I always liked the cards that Score put out in the late-'80s and early-'90s. It wasn't because they were high quality or hard to get, and it wasn't because of the fronts of the cards. The designs tended to be bright and garish, but in 1991 they were fairly restrained.
See, that's not too bad. It has a nice action photo complete with bright orange wristbands, mock-stirrup two-in-one socks, and flip-up shades. But, like with most cards by Score, the really good stuff is on the back.
The thing that always put Score in a class of its own for me was the text on the back of their cards. There was much more than had been on any cards before it, and the content was nearly always much more entertaining than the blurbs Topps would occasionally throw on their cards. Joey Cora's '91 Score is a great example of this.
I knew about the time that Joey filled in as emergency catcher, but Score was the only card company to mention it. I know I've read or at least skimmed the back of copies of this card countless times and seen the Mark Grant quote, but had never looked up the game to see the particulars.
After a bit of digging, I found that the game in question was played on June 14, 1990, and Mark Grant was indeed the man on the mound for both of the innings Joey was behind the plate. The situation definitely qualified as an emergency; the Padres went from having two available catchers to zero in the span of two plate appearances.
Down 3-2 with one out and a runner on second in the bottom of the seventh inning, manager Jack McKeon sent Fred Lynn in to pinch-hit for that day's starting catcher Mark Parent. Lynn struck out and McKeon sent Benito Santiago to the plate in the pitcher's spot since he'd be coming in the game on defense anyway. Santiago was hit by a pitch... but it gets even worse. The pitch broke his arm. Cora got the call to pinch-run.
After Cora took first base, Bip Roberts grounded out to second to end the inning and McKeon's real problem was upon him. Both of his catchers were out of the game and no one on his bench had any experience behind the plate. Roberts and Jerald Clark also volunteered to give it a try but, as Scott Miller of the L.A. Times reported at the time, Cora got the nod since he spoke up first.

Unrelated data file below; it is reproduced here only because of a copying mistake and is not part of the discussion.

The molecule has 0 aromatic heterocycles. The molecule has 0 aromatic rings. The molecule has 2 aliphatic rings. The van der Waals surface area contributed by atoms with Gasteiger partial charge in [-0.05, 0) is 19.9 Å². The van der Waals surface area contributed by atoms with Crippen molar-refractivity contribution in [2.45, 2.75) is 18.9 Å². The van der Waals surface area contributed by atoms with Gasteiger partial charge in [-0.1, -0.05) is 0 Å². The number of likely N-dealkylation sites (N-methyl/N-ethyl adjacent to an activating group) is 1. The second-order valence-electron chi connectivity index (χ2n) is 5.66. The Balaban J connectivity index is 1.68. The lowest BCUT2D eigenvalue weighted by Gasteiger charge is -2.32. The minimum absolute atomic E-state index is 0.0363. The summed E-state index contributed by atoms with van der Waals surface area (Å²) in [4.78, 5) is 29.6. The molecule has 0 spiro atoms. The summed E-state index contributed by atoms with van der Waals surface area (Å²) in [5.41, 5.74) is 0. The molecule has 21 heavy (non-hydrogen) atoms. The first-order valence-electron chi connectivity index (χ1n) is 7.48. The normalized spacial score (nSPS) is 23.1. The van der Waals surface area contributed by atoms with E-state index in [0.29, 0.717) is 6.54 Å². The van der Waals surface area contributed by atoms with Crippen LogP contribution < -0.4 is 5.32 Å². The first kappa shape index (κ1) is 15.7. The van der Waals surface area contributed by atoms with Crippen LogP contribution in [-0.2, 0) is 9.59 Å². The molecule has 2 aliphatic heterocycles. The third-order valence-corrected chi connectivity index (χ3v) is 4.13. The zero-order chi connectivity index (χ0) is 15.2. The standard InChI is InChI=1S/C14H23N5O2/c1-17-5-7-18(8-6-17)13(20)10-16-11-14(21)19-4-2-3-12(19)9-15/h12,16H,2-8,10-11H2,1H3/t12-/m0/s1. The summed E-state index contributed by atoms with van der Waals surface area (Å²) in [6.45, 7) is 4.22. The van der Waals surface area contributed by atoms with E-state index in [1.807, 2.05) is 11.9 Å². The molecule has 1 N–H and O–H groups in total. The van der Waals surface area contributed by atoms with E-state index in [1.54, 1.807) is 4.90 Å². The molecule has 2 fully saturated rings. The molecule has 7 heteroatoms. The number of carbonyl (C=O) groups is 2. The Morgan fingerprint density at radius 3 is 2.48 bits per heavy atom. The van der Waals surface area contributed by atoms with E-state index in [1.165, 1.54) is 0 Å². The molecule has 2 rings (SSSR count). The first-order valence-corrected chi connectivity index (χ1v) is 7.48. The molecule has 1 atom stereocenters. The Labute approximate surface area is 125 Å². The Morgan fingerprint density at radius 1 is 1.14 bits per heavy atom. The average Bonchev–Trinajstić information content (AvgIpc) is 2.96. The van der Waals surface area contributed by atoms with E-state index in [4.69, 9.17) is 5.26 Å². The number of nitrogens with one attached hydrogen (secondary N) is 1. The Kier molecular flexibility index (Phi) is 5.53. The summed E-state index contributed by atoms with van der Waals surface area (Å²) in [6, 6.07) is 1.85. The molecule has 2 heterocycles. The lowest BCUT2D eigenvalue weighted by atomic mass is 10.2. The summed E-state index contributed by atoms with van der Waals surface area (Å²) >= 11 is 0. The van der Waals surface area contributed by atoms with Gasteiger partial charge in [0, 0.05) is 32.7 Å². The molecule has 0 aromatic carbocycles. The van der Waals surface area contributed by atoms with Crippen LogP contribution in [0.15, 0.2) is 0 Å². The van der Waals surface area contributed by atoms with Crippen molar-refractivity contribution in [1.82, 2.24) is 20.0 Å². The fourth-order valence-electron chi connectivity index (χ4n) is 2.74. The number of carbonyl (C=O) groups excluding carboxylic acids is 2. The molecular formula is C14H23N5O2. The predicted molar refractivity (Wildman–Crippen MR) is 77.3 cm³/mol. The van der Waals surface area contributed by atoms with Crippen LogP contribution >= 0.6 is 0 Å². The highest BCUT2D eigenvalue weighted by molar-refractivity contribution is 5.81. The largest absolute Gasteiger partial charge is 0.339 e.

Mark "Mud" Grant entered the game at the same time, and got a kick out of seeing his diminutive teammate jog out in gear made for a much larger man. "He looked so funny running out there in that gear," Grant told Miller. Once Eric Gregg said "Play ball," it was time for the unlikely battery to get to work.
Meanwhile, one of the calmer men in the vicinity was Grant. Gregg may have been wary behind the plate, but Grant, who gave up three runs on four hits in two innings, said he wasn't nervous.
"You know what? I really wasn't," said Grant, whose pitches were, for the most part, called by Cora. "It was kind of funny in a way to see him back there. It broke some of the tension."
Grant gave up two runs in their first inning working together. Giants pitcher Jeff "Cowboy" Brantley led off the inning with a single in a showdown between future broadcasters, Brett Butler bunted him over, and Will Clark was intentionally walked to bring reigning NL MVP and former Padre Kevin Mitchell to the plate. Incidentally, Mitchell and Grant were traded to their respective teams in a deal involving one another. Nearly three years earlier, on Independence Day, 1987, the Padres sent Mitchell, Dave Dravecky, and Craig Lefferts to San Francisco for Grant, Chris Brown, Keith Comstock, and 1989 NL Cy Young Award winner Mark Davis.
If Twitter and Gaslamp Ball game threads were things that existed back in 1990, everyone would have been typing "Giants won the trade" as Mitchell roped an offering from Grant into deep left-center for a double that scored both runners. The Giants extended their lead to 5-2 and Mudcat caught present-day Diamondbacks third base coach Matt Williams looking to end the inning.
After the Padres wasted singles by Mr. Padre and Mike Pagliarulo in the bottom of the eighth, Grant and Cora returned to the field. Hall of Famer Gary Carter led off with a home run to make it 6-2, and then Dave Anderson singled and stole second. Cora didn't make a throw, as he was unable to dislodge the ball from his mitt. Anderson moved to third on a wild pitch that sailed well above little Joey's head. Grant got three outs without allowing the run to cross, though. The Padres loaded the bases in the bottom of the inning, but a comeback just wasn't in the cards.
That would prove to be Joey Cora's only time behind the plate, but not the last time the Padres would be forced to call on an emergency catcher. That's a story for another day, though.
- Remembering the time a Padres first-round pick got stabbed in a parking lot
- Joey Cora Being Considered for Mariners' Managerial Job
- Former Friar Joey Cora Now A Finalist For Mariners Managerial Opening
- Cora Card Chronicles: 1991 Fleer and Fleer Update
- Only five of these cards exist. Here are three of them.